b. Define a function, newinterp t ev, that takes a term, t, (possibly involving free variables) and an environment, ev, that gives meaning to all the free variables in the term, and returns a value representing the evaluation of the term in that environment. (Note: In the initial call to evaluate a term, you will want to pass your default environment from above. Nevertheless, the function should still take two arguments, since in recursive callsparticularly with applying functionsyou will want to call newinterp with different environments. See rule 11 below.) In the rules below, ev stands for an environment:
(1) (n, ev) => n for n an integer. (2) (true, ev ) => true, and similarly for false (3a) (x, ev) => ev(x), if ev(x) is not a thunk (3b) (x, ev) => v, if ev(x) is of the form thunk(e,ev') and (e, ev') => v, otherwise (4) (error, ev) => error (5) (succ, ev) => succ, and similarly for the other initial functions (6) (fn x => e, ev) => closure(x, e, ev)Notice that in closures we save the defining environment along with the formal parameter and function body.
(b, ev) => true, (e1, ev) => v (7a)  (if b then e1 else e2, ev) => v (b, ev) => false, (e2, ev) => v (7b)  (if b then e1 else e2, ev) => v (e1, ev) => succ, (e2, ev) => n (8)  ((e1 e2), ev) => (n+1) (e1, ev) => pred, (e2, ev) => 0 (9a)  ((e1 e2), ev) => 0 (e1, ev) => pred, (e2, ev) => (n+1) (9b)  ((e1 e2), ev) => n (e1, ev) => iszero, (e2, ev) => 0 (10a)  ((e1 e2), ev) => true (e1,ev) => iszero, (e2, ev) => (n+1) (10b)  ((e1 e2), ev) => false (e1, ev) => closure(x, e3, ev_{f}), (e2, ev) => v1, (e3, ev_{f}[x:=v1]) => v (11)  ((e1 e2), ev) => vNotice that the body of the function is interpreted in the environment from the closure, updated to reflect the assignment of the actual parameter value to the formal.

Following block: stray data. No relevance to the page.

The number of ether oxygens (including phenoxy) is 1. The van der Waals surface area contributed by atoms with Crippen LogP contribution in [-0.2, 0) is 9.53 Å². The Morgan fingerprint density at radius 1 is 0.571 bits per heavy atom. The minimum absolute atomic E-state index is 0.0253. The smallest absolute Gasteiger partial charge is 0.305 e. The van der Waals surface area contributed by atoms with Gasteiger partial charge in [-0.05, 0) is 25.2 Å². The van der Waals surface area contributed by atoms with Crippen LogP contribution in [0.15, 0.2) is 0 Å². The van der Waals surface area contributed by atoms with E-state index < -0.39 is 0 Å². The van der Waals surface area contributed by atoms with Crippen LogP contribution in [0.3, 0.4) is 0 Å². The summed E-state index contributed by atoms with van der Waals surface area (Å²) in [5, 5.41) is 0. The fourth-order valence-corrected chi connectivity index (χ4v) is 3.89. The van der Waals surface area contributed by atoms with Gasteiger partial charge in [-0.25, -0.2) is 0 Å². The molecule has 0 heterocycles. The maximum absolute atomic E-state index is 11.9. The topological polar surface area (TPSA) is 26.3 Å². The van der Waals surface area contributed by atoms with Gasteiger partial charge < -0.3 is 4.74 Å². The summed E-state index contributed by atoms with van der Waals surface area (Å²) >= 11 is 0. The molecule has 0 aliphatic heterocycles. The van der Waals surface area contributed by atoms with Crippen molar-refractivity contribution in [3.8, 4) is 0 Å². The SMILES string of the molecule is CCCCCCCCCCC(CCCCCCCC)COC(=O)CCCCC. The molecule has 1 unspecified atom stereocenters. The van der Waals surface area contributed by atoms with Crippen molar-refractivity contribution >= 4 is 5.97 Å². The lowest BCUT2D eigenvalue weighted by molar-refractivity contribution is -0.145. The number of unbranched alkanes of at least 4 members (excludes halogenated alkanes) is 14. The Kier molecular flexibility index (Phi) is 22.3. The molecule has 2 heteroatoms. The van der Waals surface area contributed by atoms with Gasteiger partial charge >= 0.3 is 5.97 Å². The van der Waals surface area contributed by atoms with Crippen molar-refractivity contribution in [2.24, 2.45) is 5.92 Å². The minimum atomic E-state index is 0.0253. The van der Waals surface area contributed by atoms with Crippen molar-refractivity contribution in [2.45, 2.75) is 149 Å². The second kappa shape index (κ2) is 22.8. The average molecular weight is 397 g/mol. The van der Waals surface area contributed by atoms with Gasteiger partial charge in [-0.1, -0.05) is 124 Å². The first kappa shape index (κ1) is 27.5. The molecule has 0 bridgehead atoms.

(e, ev[x:=thunk(rec x => e, ev)]) => v (12)  (rec x => e, ev) => vNotice that in evaluating a recursive expression we simply evaluate the body in an environment in which the recursive name stands for the recursive expression. It is important to put this in the environment so that other recursive calls can be evaluated properly. We use thunks to suspend the evaluation of the call so that it will be not be evaluated until it is needed. When the thunk is encountered, the term can be evaluated in the environment stored with it (as in rule 3).